Tuesday, 26 July 2016

The First Wife by Paulina Chiziane


The First Wife: A Tale of Polygamy by Paulina Chiziane
First published in Portuguese in Mozambique by Sao Paolo: Companhia das Letres in 2003 as Niketche: Uma Historia de Poligamia. English translation by David Brookshaw published by Archipelago Books on the 28th July 2016 with the ebook edition available from the 9th August.

One of my Top Ten Books of 2016.

Where to buy this book:
Buy from independent booksellers via Abebooks
Buy from independent booksellers via Alibris
Buy the ebook from Amazon.comAmazon.co.uk

How I got this book:
Received a review copy from the publisher via NetGalley

My rating: 5 of 5 stars

'In this, a ground-breaking publication in the canon of non-Western women's literary history, Paulina Chiziane - the first woman from Mozambique ever to publish a novel - lifts the lid on her country's values and its hypocracies. After 20 years of marriage, Rami discovers that her husband has been living a double - or rather, a quintuple - life. After Tony is forced to marry the four other women - as well as an additional lover - according to polygamist custom, the rival lovers join together to declare their voices and demand their rights.'

When I realised The First Wife was the first published novel by a Mozambican woman I was eager to read it. The book could be considered to be pretty typical women's fiction fare as it centres on Rami's efforts to keep her straying husband, Tony, by her side. However Chiziane's powerful writing and gorgeous prose lift The First Wife way above its genre and I absolutely loved reading it. The poetical sweeps of language are frequently breathtaking and Brookshaw has done a superb job of their translation. I never once felt distracted by an awkward phrase.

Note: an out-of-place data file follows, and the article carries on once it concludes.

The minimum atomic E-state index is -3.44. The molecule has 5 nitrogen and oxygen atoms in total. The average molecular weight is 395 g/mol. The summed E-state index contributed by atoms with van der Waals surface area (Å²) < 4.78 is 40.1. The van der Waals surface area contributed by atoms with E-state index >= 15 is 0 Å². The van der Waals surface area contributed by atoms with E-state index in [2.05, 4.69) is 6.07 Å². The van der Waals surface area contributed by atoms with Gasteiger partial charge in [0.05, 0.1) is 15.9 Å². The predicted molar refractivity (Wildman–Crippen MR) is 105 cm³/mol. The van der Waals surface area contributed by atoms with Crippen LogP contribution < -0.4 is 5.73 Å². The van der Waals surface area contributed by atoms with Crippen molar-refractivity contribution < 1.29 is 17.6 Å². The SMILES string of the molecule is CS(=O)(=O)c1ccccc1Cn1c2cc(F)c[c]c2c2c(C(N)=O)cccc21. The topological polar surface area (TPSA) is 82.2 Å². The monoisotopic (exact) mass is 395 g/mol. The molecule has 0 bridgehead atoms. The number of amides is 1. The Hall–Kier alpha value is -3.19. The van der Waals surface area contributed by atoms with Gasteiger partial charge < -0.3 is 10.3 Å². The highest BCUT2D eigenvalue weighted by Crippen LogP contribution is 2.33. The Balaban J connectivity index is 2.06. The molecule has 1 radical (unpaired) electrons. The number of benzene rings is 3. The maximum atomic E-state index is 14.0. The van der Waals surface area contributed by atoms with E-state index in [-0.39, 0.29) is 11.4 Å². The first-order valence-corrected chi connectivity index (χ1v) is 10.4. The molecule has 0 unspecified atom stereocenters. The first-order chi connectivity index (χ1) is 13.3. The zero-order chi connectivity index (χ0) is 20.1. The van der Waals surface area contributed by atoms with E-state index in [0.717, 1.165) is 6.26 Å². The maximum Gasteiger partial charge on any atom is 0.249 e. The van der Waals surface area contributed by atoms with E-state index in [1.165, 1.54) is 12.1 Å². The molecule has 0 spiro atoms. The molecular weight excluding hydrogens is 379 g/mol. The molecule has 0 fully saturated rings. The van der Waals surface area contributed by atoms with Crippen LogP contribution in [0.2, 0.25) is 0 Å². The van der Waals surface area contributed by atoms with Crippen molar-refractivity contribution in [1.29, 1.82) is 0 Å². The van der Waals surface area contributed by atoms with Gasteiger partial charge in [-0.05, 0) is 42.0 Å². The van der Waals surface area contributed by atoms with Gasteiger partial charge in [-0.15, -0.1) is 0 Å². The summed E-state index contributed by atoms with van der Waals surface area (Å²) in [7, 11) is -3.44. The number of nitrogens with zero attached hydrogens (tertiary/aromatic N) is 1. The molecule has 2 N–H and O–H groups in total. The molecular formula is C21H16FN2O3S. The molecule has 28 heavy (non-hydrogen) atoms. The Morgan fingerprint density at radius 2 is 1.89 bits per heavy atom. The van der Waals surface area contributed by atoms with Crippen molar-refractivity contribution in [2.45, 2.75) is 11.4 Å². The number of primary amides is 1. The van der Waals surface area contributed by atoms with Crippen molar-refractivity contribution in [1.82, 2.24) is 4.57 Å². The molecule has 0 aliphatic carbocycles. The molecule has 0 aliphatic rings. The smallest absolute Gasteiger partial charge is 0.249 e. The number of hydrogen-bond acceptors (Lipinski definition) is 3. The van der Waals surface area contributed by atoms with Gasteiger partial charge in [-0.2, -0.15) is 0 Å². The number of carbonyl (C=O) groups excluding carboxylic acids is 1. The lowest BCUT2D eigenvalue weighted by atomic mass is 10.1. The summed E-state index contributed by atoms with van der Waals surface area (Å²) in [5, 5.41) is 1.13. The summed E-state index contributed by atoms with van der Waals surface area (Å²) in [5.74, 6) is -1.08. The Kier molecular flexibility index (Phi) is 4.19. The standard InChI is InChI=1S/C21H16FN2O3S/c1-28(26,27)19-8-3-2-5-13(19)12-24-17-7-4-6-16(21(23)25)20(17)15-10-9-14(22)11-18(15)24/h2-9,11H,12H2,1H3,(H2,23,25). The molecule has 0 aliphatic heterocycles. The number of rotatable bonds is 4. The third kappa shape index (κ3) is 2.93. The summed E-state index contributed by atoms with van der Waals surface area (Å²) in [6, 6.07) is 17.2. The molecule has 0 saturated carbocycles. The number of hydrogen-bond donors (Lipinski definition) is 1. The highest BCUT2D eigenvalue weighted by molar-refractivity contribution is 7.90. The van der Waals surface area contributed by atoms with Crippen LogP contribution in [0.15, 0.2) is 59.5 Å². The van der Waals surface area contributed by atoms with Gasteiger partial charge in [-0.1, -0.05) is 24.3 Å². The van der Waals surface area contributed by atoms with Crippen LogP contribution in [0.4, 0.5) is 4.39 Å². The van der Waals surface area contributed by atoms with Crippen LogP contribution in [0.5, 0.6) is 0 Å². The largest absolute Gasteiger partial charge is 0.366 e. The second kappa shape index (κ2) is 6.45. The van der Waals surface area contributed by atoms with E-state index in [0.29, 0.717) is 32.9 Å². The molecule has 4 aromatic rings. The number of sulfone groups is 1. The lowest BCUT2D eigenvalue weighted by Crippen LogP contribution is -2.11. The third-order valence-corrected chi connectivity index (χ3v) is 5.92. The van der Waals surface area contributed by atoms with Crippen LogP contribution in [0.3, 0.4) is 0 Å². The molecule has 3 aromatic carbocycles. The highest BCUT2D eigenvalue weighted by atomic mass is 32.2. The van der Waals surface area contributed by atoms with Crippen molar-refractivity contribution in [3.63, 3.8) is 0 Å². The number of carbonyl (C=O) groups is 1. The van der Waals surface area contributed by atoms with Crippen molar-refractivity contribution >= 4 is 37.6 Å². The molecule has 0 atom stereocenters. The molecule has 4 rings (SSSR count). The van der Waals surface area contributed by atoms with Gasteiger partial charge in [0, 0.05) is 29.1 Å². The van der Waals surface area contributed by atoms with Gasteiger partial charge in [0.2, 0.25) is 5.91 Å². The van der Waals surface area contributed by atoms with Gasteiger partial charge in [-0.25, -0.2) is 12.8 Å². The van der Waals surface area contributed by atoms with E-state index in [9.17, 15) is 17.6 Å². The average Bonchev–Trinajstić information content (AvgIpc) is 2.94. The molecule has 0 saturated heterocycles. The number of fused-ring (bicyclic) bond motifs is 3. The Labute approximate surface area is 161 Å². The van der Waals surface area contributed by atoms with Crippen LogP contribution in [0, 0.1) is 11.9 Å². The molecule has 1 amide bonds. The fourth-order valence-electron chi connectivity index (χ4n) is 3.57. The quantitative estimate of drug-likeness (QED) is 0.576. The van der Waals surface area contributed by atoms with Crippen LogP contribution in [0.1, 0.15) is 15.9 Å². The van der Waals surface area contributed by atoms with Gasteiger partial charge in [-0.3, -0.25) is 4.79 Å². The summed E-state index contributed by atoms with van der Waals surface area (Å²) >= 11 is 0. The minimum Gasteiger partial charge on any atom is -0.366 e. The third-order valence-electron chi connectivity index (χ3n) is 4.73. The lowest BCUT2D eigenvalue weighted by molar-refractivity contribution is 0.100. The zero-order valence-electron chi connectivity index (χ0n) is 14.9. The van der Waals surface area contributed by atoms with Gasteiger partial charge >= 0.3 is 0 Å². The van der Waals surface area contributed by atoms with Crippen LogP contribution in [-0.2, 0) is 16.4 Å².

Chiziane shows us Mozambique life and society through the eyes of her narrator, Rami, highlighting the differences between men and women, north and south, tradition and modernity. It's for books like this that I love searching out world literature - my preconceptions about lifestyle and marriage choices have been challenged by views from a totally different culture and yet I could still strongly identify and empathise with Rami and her views on what it means to be a woman. We see, smell and taste love and betrayal, faith and hypocrisy. I would urge everyone who enjoys beautifully constructed sentences to rush out and buy this book as well as literary and women's fiction fans. The First Wife is often a far from a happy tale, but I found it an absolute joy to read.


Search Lit Flits for more:
Books by Paulina Chiziane / Womens fiction / Books from Mozambique

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